The Tragic Overture is the counterpart to his friend Dvorák's Othello. However Brahms did tragedy with so much more bite than Dvorák. Haitink confounded my expectations by producing a passionate Tragic Overture while at the same time reminding me how indebted Hamish MacCunn was to Brahms for his The Land of the Mountain and the Flood. The companion overture is the Academic Festival which in mood lies as much with the Serenades as the Tragic lies with the symphonies. It's most caringly shaped and beautifully recorded allowing for the immanent yet discreet hiss - the latter not something to put you off.
Haitink's Haydn Variations are centred and placid - a statement of calm and the philosophic mind even in the more animated sections. Delightful that each variation is separately tracked. all very satisfying and the Grazioso is the most lustrously fine I have ever heard. Rustling hall noise detracts nothing from this exceptionally fine Haydn Variations.
The Szeryng Violin Concerto also has its accompaniment of analogue hiss but this passionately coarse-toned soloist compensates in tempestuous drama. This is met more than half way by an elite orchestra and control room team. The concerto is a fine version which can stand alongside those by Repin (sadly undervalued) and Oistrakh.
The hiss in the Double Concerto is there but is lower key. Szeryng and Starker meld well and this is a passionate yet deliberate account of a work for which I have had a lifetime's affection. This was renewed in recent years by hearing the fervently flowing version on Chandos earlier this year and renewing my acquaintance with the golden age leonine up-close Rose and Stern version on Sony.
The Second Symphony is smoothly and life-enhancingly done. That late summer repose and petalled unfolding felt in the finale of the First is luminously apparent again here; sensationally so in the first and third movements. In the finale Haitink remarkably imbues the playing with an unusual fire which does not leave him chasing Walter's coat-tails - quite the reverse. In the Third Symphony Haitink again takes a similar approach. The joy of the finale is at 5:50 enhanced by the wondrously clear counter-pointing of higher and lower strings. I have not previously heard such fine separation and simultaneously experienced contrast.
The final disc includes his last symphony (No. 4) and the ten Hungarian Dances, three of them (1, 3, 10) orchestrated by Brahms. The first movement of this Fourth is placid yet not dull - more repose and some superbly placed trumpet solos against the rest of the orchestra. This spatial effect glowingly enhances proceedings. The joyous lightning-strike athleticism of the third movement works so well in Haitink's hands. That sprinting power and lordly confidence also shines out in a reading that vies with the finale. This is a work which has two surging finales one after the other. The first is the third movement which is marked joyous. The second (the true finale) is shown as energico e passionato. The markings are interchangeable as mood indications.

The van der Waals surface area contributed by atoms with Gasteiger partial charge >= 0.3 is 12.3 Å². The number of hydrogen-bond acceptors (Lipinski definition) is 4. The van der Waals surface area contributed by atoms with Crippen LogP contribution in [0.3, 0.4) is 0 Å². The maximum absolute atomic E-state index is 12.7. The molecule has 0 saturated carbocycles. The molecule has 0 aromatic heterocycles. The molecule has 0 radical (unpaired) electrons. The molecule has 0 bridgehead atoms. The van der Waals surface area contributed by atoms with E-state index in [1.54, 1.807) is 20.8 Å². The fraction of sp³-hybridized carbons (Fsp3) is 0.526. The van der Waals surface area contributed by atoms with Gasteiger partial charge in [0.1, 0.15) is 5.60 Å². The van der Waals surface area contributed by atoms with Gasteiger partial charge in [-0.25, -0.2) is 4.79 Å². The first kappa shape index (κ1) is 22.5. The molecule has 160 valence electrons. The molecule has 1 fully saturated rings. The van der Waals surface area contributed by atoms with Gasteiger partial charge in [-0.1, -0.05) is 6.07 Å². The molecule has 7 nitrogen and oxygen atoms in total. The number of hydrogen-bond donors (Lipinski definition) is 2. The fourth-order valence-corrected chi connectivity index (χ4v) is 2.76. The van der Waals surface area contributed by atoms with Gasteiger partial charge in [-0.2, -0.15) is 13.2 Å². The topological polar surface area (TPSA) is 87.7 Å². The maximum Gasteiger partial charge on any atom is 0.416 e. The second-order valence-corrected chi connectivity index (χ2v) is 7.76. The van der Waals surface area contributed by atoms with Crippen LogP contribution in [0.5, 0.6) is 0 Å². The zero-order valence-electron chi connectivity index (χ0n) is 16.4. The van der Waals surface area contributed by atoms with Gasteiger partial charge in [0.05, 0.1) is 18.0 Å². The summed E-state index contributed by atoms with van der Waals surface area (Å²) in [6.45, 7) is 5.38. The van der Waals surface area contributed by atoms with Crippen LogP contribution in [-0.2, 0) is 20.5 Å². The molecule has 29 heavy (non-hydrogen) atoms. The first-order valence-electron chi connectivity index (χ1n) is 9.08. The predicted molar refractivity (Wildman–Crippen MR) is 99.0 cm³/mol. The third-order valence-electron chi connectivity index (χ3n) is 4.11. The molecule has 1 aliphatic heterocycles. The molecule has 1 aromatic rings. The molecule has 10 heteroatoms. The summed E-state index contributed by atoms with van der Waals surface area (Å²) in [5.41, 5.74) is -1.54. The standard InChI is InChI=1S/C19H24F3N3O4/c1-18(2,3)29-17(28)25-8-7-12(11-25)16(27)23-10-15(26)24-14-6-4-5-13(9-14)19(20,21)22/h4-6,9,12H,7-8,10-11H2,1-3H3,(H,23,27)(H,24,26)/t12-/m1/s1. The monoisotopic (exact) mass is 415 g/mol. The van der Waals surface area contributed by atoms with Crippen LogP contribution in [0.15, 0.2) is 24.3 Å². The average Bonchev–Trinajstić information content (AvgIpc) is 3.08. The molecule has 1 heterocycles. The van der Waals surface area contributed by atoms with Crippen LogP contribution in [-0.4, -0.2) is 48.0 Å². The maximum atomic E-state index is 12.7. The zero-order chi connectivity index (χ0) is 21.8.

Haitink revels in the Hungarian Dances which are given with joyous abandon and breathless zigeuner exuberance - try Nos. 1, 5, 8 and 10. The others are leisurely romantic, chirpily innocent, falteringly seductive or stately and all benefit from the 1980 technology of this recording - the youngest here.
The notes are compact and are from the pen of Jeremy Hayes. The CD envelopes are sensibly designed with a stepped lip so the disc falls naturally into the pocket without hassle or any real challenge to dimming eyesight. The box snuggly holds all seven discs and booklet without a wasted millimetre. The same goes for its companion also under review the DG-originated Pletnev Tchaikovsky symphonies and tone poems. More of that later.
There you have it. All the Brahms orchestral music including the 'cinderella' works - the Serenades - in surprisingly good readings. There are some moments where Homer nods but the coincident visions of Haitink and Brahms radiate integrity and often excitement. I have perhaps underestimated Haitink alongside Walter.
Overall excellence and a total identity of integrity in the coincident visions of Haitink and Brahms.